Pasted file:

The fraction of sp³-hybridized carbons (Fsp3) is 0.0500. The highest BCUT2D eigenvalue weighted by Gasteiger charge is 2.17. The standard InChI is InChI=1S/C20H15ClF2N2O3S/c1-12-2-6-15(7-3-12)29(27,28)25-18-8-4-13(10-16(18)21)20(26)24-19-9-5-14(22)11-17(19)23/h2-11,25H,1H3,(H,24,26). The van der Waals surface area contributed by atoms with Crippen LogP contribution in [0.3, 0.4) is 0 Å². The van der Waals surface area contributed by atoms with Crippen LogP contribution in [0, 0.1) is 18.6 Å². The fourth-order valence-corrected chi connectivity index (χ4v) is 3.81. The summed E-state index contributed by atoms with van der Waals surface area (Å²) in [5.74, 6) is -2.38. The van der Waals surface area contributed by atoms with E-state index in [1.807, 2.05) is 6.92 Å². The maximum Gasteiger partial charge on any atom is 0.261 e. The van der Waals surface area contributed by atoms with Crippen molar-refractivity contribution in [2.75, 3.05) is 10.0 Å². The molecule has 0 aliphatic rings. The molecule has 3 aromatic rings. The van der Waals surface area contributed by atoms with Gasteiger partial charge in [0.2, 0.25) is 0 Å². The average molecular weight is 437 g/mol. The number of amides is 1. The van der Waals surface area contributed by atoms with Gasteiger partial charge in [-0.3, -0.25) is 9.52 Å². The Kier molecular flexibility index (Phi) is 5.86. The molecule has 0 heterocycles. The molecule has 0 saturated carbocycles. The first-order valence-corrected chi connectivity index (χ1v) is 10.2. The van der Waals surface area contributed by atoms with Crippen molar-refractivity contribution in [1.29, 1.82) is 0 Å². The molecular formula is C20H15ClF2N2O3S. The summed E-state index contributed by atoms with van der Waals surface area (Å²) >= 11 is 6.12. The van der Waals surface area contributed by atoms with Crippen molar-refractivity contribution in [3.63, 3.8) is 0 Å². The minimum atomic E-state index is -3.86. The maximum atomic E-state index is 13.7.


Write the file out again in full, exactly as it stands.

The fraction of sp³-hybridized carbons (Fsp3) is 0.0500. The highest BCUT2D eigenvalue weighted by Gasteiger charge is 2.17. The standard InChI is InChI=1S/C20H15ClF2N2O3S/c1-12-2-6-15(7-3-12)29(27,28)25-18-8-4-13(10-16(18)21)20(26)24-19-9-5-14(22)11-17(19)23/h2-11,25H,1H3,(H,24,26). The van der Waals surface area contributed by atoms with Crippen LogP contribution in [0.3, 0.4) is 0 Å². The van der Waals surface area contributed by atoms with Crippen LogP contribution in [0, 0.1) is 18.6 Å². The fourth-order valence-corrected chi connectivity index (χ4v) is 3.81. The summed E-state index contributed by atoms with van der Waals surface area (Å²) in [5.74, 6) is -2.38. The van der Waals surface area contributed by atoms with E-state index in [1.807, 2.05) is 6.92 Å². The maximum Gasteiger partial charge on any atom is 0.261 e. The van der Waals surface area contributed by atoms with Crippen molar-refractivity contribution in [2.75, 3.05) is 10.0 Å². The molecule has 0 aliphatic rings. The molecule has 3 aromatic rings. The van der Waals surface area contributed by atoms with Gasteiger partial charge in [0.2, 0.25) is 0 Å². The average molecular weight is 437 g/mol. The number of amides is 1. The van der Waals surface area contributed by atoms with Gasteiger partial charge in [-0.3, -0.25) is 9.52 Å². The Kier molecular flexibility index (Phi) is 5.86. The molecule has 0 heterocycles. The molecule has 0 saturated carbocycles. The first-order valence-corrected chi connectivity index (χ1v) is 10.2. The van der Waals surface area contributed by atoms with Crippen molar-refractivity contribution in [1.29, 1.82) is 0 Å². The molecular formula is C20H15ClF2N2O3S. The summed E-state index contributed by atoms with van der Waals surface area (Å²) >= 11 is 6.12. The van der Waals surface area contributed by atoms with Crippen molar-refractivity contribution in [3.63, 3.8) is 0 Å². The minimum atomic E-state index is -3.86. The maximum atomic E-state index is 13.7.